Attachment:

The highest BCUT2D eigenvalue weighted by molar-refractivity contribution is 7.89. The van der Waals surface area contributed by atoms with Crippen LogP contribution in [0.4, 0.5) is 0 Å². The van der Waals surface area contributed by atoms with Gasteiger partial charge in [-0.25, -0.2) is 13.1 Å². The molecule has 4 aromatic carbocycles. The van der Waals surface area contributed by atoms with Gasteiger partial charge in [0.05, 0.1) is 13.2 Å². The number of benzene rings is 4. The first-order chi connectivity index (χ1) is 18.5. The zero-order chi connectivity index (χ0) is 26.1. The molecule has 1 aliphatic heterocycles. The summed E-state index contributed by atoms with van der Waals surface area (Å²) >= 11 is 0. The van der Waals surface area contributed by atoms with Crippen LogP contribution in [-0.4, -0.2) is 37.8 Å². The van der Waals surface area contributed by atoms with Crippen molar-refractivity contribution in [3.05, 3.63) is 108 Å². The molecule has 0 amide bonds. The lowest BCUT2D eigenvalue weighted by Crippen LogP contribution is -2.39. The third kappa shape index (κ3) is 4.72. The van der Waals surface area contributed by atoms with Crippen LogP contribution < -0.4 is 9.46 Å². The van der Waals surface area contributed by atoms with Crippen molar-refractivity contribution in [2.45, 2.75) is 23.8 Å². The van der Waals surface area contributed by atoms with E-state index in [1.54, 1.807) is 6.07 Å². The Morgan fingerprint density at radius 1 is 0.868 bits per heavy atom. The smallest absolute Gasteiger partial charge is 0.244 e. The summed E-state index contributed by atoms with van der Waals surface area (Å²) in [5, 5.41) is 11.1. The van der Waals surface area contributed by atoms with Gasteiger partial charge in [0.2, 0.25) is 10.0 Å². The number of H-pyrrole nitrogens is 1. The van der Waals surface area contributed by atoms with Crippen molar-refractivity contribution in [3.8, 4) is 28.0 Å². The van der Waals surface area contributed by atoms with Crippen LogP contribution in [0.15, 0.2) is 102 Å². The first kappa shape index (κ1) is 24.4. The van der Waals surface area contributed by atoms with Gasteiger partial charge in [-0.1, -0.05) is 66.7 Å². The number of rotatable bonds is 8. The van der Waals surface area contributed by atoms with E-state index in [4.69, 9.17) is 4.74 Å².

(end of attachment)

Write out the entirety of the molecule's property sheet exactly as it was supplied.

The highest BCUT2D eigenvalue weighted by molar-refractivity contribution is 7.89. The van der Waals surface area contributed by atoms with Crippen LogP contribution in [0.4, 0.5) is 0 Å². The van der Waals surface area contributed by atoms with Gasteiger partial charge in [-0.25, -0.2) is 13.1 Å². The molecule has 4 aromatic carbocycles. The van der Waals surface area contributed by atoms with Gasteiger partial charge in [0.05, 0.1) is 13.2 Å². The number of benzene rings is 4. The first-order chi connectivity index (χ1) is 18.5. The zero-order chi connectivity index (χ0) is 26.1. The molecule has 1 aliphatic heterocycles. The summed E-state index contributed by atoms with van der Waals surface area (Å²) >= 11 is 0. The van der Waals surface area contributed by atoms with Crippen LogP contribution in [-0.4, -0.2) is 37.8 Å². The van der Waals surface area contributed by atoms with Crippen molar-refractivity contribution in [3.05, 3.63) is 108 Å². The molecule has 0 amide bonds. The lowest BCUT2D eigenvalue weighted by Crippen LogP contribution is -2.39. The third kappa shape index (κ3) is 4.72. The van der Waals surface area contributed by atoms with Crippen LogP contribution < -0.4 is 9.46 Å². The van der Waals surface area contributed by atoms with Crippen molar-refractivity contribution in [2.45, 2.75) is 23.8 Å². The van der Waals surface area contributed by atoms with E-state index in [1.54, 1.807) is 6.07 Å². The Morgan fingerprint density at radius 1 is 0.868 bits per heavy atom. The smallest absolute Gasteiger partial charge is 0.244 e. The summed E-state index contributed by atoms with van der Waals surface area (Å²) in [5, 5.41) is 11.1. The van der Waals surface area contributed by atoms with Gasteiger partial charge in [0.2, 0.25) is 10.0 Å². The number of H-pyrrole nitrogens is 1. The van der Waals surface area contributed by atoms with Crippen molar-refractivity contribution in [3.8, 4) is 28.0 Å². The van der Waals surface area contributed by atoms with Crippen LogP contribution in [0.15, 0.2) is 102 Å². The first kappa shape index (κ1) is 24.4. The van der Waals surface area contributed by atoms with Gasteiger partial charge in [-0.1, -0.05) is 66.7 Å². The number of rotatable bonds is 8. The van der Waals surface area contributed by atoms with E-state index in [4.69, 9.17) is 4.74 Å².